People worldwide are braced for recession, according to YouGov economic recovery tracker

Matthew SmithLead data journalist
July 15, 2020, 5:35 AM UTC

YouGov asks more than 27,000 people in 26 countries and regions about their economic circumstances and outlook

Although the coronavirus outbreak is still ongoing across the global, many eyes are turning nervously to the post-COVID era.

Government spending has softened the impact of the disease, but countries are running up huge deficits in order to fund furloughing and public health programmes. In the UK, for example, the budget deficit is set to hit £300bn by the end of the financial year – twice as bad as during the worst year of the financial crisis.

For eight weeks the YouGov economic recovery tracker study has been asking people in 26 countries and regions about their economic circumstances and outlook. Each week we have interviewed more than 27,000 people worldwide.

Recession or depression is the most expected outcome worldwide

Economic pessimism is highest in Mexico and Hong Kong, where 75% of people think the economy will be in a depression or recession in 12 months. This Hong Kong figure stands in stark contrast to people in the rest of China, where only 30% say the same – the second lowest figure for all markets covered by the study.

French people are similarly gloomy about their economic prospects, at 74%, before figures jump down somewhat to 65% for the UK and Spain.

The least pessimistic nation is Vietnam, where only 24% expect a recession or depression. In fact, a majority of Vietnamese people (56%) expect the economy to remain stable for the next year.

Vietnam has weathered the coronavirus outbreak far better than most countries, and our broader coronavirus tracker data shows very high levels of national happiness relative to other countries, and much higher confidence in the actions of the government.

The Middle Eastern nations in the study – the UAE and Saudi Arabia – also have low levels of pessimism, at 33% each, putting them third and fourth from bottom.

The USA also counts itself among the least concerned nations, with a rate of 47% putting it eighth from bottom. In fact, a quarter of Americans (20%) think the economy will be booming a year from now – the third highest after the 27% in the two Middle Eastern countries.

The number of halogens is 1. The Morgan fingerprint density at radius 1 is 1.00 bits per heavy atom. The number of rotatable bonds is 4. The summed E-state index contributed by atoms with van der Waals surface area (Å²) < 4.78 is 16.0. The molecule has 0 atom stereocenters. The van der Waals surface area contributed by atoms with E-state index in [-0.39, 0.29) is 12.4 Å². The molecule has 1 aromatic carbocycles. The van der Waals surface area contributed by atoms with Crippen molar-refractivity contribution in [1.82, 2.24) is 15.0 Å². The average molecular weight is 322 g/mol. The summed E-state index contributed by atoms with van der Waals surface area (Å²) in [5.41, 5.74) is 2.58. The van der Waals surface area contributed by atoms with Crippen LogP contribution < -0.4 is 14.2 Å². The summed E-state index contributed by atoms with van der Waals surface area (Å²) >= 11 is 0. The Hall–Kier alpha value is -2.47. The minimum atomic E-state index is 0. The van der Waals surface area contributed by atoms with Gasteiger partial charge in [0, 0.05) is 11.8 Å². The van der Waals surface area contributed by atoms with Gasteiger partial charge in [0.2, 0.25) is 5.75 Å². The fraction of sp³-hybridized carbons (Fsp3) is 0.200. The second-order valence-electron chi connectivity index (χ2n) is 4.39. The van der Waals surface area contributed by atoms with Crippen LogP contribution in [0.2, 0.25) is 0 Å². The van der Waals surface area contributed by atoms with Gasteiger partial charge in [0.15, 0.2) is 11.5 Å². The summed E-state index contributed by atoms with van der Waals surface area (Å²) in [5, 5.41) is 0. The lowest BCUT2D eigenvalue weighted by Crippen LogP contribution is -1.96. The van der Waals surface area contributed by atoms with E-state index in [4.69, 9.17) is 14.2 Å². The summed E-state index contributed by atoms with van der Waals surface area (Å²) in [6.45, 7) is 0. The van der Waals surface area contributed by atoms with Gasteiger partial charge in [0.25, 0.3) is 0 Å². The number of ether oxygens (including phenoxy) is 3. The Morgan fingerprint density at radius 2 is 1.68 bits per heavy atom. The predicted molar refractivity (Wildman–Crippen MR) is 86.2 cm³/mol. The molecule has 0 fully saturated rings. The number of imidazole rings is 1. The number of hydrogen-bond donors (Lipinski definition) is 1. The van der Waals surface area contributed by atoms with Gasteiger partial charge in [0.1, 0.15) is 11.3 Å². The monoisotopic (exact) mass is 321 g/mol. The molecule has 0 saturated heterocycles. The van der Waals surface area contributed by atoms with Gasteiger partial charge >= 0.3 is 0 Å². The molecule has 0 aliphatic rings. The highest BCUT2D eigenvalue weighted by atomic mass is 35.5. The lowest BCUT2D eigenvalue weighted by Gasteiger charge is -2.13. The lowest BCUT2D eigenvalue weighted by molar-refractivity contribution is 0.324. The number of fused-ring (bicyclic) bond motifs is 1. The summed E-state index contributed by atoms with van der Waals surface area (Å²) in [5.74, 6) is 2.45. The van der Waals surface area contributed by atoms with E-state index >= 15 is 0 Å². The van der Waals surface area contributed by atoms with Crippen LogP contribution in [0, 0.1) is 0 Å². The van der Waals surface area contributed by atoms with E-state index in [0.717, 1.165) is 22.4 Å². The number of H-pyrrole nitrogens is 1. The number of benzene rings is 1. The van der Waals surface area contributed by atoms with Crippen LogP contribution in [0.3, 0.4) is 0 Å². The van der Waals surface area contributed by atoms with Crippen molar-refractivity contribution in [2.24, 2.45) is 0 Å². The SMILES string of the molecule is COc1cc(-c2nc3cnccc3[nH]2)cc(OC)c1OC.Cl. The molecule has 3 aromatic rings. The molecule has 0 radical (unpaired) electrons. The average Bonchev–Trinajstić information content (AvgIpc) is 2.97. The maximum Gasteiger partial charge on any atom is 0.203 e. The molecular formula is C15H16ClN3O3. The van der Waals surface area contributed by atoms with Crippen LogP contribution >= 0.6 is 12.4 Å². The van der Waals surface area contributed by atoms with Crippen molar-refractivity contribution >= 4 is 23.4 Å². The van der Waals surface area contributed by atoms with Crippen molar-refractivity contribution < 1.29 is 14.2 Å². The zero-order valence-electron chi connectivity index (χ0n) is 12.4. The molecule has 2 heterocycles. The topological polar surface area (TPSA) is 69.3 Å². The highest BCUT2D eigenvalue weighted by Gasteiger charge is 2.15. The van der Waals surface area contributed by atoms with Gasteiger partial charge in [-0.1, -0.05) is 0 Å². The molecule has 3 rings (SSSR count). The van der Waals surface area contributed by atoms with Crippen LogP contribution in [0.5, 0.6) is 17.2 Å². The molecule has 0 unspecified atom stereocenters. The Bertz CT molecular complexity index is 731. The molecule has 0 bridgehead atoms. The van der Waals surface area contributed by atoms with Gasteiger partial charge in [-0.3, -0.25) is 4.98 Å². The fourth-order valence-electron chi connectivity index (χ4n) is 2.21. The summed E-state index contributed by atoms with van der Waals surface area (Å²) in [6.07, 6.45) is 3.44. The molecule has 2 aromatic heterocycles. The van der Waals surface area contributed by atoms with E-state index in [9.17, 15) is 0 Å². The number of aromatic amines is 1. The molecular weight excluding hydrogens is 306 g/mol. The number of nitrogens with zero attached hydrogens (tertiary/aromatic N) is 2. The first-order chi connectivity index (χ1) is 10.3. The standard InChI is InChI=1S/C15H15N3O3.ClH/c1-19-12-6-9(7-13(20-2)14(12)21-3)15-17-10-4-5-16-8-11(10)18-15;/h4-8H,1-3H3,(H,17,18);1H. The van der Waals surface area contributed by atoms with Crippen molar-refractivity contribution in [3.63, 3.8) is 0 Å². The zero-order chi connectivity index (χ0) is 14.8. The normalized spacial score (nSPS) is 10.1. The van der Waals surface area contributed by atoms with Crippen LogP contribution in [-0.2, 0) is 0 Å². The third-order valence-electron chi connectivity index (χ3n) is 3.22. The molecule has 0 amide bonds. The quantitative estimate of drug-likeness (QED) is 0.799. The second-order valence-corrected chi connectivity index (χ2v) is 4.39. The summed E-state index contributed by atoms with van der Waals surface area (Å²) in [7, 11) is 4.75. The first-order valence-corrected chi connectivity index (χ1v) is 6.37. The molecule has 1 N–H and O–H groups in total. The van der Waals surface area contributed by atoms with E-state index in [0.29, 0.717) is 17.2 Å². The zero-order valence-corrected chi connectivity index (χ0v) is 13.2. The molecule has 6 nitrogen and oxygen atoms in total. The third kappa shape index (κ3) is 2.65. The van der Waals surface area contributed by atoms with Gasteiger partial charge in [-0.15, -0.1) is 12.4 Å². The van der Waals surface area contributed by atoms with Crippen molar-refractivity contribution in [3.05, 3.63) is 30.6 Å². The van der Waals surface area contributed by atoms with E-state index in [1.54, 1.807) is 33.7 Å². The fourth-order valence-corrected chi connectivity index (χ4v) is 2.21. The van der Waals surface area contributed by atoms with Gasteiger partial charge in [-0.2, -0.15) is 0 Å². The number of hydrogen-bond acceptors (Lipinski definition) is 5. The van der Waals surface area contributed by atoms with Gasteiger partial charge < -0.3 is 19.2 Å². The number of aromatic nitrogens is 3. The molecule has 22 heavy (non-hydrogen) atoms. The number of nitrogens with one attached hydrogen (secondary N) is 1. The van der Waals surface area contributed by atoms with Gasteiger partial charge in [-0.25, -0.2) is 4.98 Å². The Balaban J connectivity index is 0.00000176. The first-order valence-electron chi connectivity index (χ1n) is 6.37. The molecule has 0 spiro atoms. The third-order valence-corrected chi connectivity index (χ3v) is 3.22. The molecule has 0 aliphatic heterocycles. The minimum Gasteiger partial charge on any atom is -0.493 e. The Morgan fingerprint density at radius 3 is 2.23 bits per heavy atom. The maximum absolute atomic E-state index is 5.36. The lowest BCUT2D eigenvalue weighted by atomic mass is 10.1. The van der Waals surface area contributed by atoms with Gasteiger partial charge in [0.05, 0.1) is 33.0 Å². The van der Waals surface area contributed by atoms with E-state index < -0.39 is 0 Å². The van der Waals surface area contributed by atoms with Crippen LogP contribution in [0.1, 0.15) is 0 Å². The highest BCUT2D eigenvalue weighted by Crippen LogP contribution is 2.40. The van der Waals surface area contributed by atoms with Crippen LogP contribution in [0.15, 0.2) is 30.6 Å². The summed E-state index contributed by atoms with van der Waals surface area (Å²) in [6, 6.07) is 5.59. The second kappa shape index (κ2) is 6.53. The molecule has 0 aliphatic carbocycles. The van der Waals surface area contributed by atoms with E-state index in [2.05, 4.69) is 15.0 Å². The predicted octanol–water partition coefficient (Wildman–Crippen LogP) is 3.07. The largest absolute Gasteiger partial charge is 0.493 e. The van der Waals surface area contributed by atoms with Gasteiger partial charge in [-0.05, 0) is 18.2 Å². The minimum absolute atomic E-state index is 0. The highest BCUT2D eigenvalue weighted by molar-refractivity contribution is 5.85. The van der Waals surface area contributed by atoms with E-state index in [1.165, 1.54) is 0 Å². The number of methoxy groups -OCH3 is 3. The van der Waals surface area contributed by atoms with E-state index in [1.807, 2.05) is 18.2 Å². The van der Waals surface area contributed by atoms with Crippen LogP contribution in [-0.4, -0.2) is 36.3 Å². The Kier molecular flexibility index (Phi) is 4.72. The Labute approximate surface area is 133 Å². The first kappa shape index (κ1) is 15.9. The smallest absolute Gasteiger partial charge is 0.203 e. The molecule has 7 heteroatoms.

Household finances

The coronavirus crisis has taken its toll on household finances across the world. We asked respondents whether their financial situation was better, worse, or no different to how it was a month ago.

The proportion of people saying that it had worsened ranged from 10% in Denmark to 58% in Mexico.

Out of the 26 countries surveyed, only in six was the most common answer that money had become tighter. Aside from the aforementioned Mexico, this list includes India (50%), Philippines (51%), Thailand (47%), UAE (42%), and Indonesia (44%).

How the outbreak has impacted jobs

The world’s commercial districts have looked more like ghost towns over the last few months, with workers told to secrete themselves indoors in order to stymy the spread of the disease.

Only in Finland (59%), Taiwan (53%), Germany (57%) and the UK (51%) do most workers say their jobs have been unaffected by the virus.

Disruption is highest in Mexico, Saudi Arabia, the UAE, the Philippines and India, where fewer than one in five workers are carrying on as they were before.

Workers suffering the worst case scenario – losing their jobs – are most common in Thailand and Mexico, where 17% of employees found themselves out of work.

Job losses have been lowest in the UK and Finland, where just 2% say they’ve lost their occupation.

Mexico also comes top of the list when it comes to furloughed workers, with 24% on paid absence. In this they are tied with France. Also high on this list are Denmark (20%) and the UK (22%).

Least likely to have been furloughed are workers in Singapore (3%).

Disruption due to unpaid leave is highest in the UAE, where fully one in four workers find themselves employed but find themselves generating no income.

Working hour reductions are highest in Vietnam, at 42%, followed by the Philippines and India (both 32%).

At the same time, in India 21% of workers have seen their working hours increased, the highest level for any country.

Concerns about COVID-19’s economic impact

Large majorities of people in each country and region studied say they are concerned about the prospect of a global recession, ranging from fully 95% of Spanish people to 67% of Norwegians.

Spaniards also rank first in their likelihood to be worried about COVID-19’s impact on local businesses, with 91% expressing fears about this. Least concerned are the Saudis, at 58%.

The other three measures we asked about showed much more varied results between countries.

When it comes to banks failing, the concern in the most worried nation – Indonesia, 80% – is more than fifty percentage points higher than it is in the least worried nation – Sweden, 24%.

Likewise, Filipinos – of whom 87% are concerned about how they are going to pay their bills – are almost five times as likely to say so as Danes, where just 18% face the same problem.

Danes also prove the least concerned about paying for their housing, at just 17%. This contrasts with fully 74% in the most worried country, the UAE.

Looking across all five measures, it appears that Indonesians are the most consistently worried. This is consistent with findings from other YouGov coronavirus trackers which have seen Indonesians topping the list for concern over their health and that of their family, job security, financial security, education and damage to society.

Filipinos are similarly likely to come close to the top of each list.

Consistently at or near the bottom for each concern are the four Nordic nations, as well as Germany.